The horse's pasture to the East...

Saturday, December 16, 2017


I've been watching and reading the articles on sexual harassment, assault and rape in the work place for the past several weeks, like most everyone else. (I know. Can you believe I chose that as my opening image? Talk about a metaphor!) It's a melt down that had to happen sooner or later. When sexual advances are part of the work environment with anyone, you've crossed a line in the sand. It's just not acceptable behavior. It's unprofessional and it's embarrassing. And if the person is in a position of power and is using it to manipulate you or hurt you, it's obscene.  But like the middle of aisle person that I am, I can also see how easily you can become an enabler to behaviors that do not belong in your work place.

So let's discuss how to say an effective and definitive NO. It's really all about personal boundaries. No doubt this is going to be a complicated situation while everything is hashed out with clear descriptions of what exactly harassment and assault is.  I'm not going to try to define every possible scenario. But I do want to share some techniques for understanding the possibilities before you walk in to a situation that compromises your safety or even your dignity. 

Your boss says, "Let's meet later over dinner, in my hotel room, to finalize this." Your reply is, " No, thank you. I would prefer we meet in the restaurant (cafe, lounge, library, or whatever local, public place is available.) " You DO NOT have to give an explanation why. Be specific, pleasant and polite, professional. 

Your co-worker says, " Meet me in my office after hours. We need to discuss 'so and so'." You should ask another co-worker to stay with you. If you can't find anyone who can do that, you say," No. I'm not comfortable doing that. Let's talk now. " It doesn't matter where you are or who you're with, you have the right to stand your ground with a well stated NO. You do not need to give any other explanations. This goes for men and women, people. Set yourself up for success by not walking in to any possible compromising situation.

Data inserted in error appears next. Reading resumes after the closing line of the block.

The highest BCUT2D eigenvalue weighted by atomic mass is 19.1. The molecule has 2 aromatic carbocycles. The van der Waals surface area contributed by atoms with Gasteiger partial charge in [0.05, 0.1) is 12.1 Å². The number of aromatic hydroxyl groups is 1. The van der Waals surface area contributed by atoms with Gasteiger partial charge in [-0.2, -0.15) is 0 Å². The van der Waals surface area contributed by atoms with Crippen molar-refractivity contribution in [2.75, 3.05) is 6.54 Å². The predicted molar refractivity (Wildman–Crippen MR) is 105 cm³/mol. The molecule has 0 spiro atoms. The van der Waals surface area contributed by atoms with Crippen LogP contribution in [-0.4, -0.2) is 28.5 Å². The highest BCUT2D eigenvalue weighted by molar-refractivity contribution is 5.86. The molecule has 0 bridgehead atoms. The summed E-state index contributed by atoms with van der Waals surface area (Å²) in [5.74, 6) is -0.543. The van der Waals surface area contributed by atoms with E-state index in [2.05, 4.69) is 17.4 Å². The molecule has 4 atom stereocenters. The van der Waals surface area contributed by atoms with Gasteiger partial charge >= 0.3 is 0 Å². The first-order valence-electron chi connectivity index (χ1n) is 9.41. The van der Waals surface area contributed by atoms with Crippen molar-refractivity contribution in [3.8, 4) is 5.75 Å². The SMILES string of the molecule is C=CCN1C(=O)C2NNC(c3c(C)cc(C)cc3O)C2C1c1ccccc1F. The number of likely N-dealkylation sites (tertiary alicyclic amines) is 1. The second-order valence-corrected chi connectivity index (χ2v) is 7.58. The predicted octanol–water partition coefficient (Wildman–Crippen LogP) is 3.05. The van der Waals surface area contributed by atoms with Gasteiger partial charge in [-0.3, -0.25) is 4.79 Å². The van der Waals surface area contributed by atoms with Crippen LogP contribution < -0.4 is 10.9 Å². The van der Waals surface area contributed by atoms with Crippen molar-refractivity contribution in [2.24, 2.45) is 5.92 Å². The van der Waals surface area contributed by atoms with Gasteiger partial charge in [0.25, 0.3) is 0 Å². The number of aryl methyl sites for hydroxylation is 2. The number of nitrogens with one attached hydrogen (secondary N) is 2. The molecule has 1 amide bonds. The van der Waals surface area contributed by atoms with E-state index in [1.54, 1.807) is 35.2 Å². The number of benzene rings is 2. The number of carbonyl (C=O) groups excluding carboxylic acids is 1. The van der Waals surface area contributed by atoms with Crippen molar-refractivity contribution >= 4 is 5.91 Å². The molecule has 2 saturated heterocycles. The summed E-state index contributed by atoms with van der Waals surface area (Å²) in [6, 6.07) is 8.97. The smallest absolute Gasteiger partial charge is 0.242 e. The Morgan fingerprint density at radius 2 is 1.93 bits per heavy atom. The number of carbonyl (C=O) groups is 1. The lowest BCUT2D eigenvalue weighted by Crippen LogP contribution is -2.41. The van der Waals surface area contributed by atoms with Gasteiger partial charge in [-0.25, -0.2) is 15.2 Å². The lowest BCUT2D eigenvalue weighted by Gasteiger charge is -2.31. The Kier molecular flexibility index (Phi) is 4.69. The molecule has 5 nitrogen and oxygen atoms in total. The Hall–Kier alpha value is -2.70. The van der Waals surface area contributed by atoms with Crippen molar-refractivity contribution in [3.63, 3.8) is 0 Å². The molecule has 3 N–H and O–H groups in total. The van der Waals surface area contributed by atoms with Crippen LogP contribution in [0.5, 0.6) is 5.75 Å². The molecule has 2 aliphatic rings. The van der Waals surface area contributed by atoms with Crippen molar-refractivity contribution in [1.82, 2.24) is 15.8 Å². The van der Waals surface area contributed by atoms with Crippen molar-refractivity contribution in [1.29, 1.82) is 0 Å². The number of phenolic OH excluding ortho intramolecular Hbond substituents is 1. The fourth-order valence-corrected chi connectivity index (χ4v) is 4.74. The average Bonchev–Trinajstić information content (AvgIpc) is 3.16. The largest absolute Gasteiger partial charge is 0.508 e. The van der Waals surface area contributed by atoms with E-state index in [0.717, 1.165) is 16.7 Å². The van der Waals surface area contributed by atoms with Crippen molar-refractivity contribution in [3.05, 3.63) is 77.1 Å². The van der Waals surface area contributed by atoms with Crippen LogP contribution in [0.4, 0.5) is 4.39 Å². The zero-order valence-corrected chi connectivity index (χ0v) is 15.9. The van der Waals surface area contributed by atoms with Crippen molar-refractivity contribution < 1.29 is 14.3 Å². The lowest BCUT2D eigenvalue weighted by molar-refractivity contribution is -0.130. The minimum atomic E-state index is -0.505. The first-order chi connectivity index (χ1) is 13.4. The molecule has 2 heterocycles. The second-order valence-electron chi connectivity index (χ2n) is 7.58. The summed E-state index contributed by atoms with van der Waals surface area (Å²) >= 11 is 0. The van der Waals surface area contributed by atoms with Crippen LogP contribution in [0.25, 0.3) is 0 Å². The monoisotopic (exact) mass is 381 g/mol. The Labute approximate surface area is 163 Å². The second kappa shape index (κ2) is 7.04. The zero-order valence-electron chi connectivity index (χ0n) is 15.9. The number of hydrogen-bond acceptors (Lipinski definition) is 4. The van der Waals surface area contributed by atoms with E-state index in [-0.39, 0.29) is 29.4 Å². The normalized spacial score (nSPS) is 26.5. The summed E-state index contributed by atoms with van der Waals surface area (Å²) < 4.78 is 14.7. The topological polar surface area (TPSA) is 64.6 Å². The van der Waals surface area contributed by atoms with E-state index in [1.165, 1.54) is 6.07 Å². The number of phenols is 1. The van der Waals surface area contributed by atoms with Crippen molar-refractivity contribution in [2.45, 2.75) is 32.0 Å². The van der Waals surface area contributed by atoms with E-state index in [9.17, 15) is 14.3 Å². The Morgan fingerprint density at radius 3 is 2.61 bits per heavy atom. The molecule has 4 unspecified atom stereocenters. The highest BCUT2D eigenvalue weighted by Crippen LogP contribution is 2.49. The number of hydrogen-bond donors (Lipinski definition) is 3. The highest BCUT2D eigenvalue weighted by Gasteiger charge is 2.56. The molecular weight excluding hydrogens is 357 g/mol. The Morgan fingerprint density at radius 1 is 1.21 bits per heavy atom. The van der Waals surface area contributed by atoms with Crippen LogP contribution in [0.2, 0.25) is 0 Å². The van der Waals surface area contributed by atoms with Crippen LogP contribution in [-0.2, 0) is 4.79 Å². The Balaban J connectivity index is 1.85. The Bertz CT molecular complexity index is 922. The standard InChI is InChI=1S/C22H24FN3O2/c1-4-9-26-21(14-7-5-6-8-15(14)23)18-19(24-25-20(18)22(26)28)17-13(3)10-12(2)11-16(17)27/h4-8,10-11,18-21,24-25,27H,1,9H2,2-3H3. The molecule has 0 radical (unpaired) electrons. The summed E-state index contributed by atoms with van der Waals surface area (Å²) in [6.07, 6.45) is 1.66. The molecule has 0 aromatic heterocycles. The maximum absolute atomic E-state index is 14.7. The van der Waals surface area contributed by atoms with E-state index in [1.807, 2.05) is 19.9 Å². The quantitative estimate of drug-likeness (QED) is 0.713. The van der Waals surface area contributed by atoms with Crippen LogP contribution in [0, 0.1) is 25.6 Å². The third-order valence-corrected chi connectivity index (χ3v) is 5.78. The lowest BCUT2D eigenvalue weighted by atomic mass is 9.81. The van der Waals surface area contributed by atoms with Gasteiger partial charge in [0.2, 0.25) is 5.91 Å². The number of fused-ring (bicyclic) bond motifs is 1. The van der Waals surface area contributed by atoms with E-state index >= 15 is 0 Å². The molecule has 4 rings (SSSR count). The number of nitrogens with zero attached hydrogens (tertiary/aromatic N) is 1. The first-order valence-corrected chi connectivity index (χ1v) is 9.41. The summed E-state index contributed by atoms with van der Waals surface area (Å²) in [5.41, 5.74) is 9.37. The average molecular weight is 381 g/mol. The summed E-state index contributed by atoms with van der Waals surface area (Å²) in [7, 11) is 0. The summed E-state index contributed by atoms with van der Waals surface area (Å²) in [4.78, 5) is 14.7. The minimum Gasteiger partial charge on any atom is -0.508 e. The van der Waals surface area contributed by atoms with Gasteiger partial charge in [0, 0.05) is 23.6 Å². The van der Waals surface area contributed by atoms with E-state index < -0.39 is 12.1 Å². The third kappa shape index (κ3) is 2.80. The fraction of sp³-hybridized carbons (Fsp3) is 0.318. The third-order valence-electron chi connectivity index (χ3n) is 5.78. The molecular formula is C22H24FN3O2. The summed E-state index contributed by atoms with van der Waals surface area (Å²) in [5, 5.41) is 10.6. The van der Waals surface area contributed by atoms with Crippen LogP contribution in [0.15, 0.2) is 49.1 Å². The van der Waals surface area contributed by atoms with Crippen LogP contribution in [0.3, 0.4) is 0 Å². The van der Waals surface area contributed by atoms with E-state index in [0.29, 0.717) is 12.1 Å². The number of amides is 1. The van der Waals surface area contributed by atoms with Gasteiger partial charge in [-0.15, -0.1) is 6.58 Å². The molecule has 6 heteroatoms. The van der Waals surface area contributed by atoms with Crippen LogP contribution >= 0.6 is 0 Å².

You're trying out for a part in a play or movie. It isn't unusual for trials to be held in hotel rooms. Movie directors and studios travel all the time, searching for new talent, a certain type of face or personality for a part. Go with a friend or agent. If you show up and there's only one person in the room, leave. There isn't a legitimate movie or play (musical, dance review, whatever the event is) who is going to meet with you alone. There's always a panel. Assess the room from the hallway and leave if there is no one else present. It isn't worth the part no matter who the person is waiting for you in that room.

You show up for a job interview. It's the same scenario. If the job applications and interviews are being held before or after hours, there should be more than one person present to interview you or at least a secretary just outside the door. Dress professionally and if some kind of question is asked or behavior requested that makes you uncomfortable, say " I'm not comfortable with this line of questioning. " or " No, I will not do that. " And then say, "Thank you for your time. " and get up and leave. Better yet, if the behavior is openly offensive, get up and leave without explanation or discussion and report it immediately to the people outside the door. Let the others sitting in the room, waiting for their interviews, know exactly what happened. Ask that the secretary be present while the interview is being conducted, especially if that inner voice of yours is giving you a red flag.

Good fences make good neighbors. My Grandad used to say that to me when I was a kid. He was talking in terms of farm land, crops and livestock. But it's applicable to most situations too. Set boundaries. Be firm inside yourself about how to make your fences easy to understand. Practice your 'NO' before you walk in to any situation.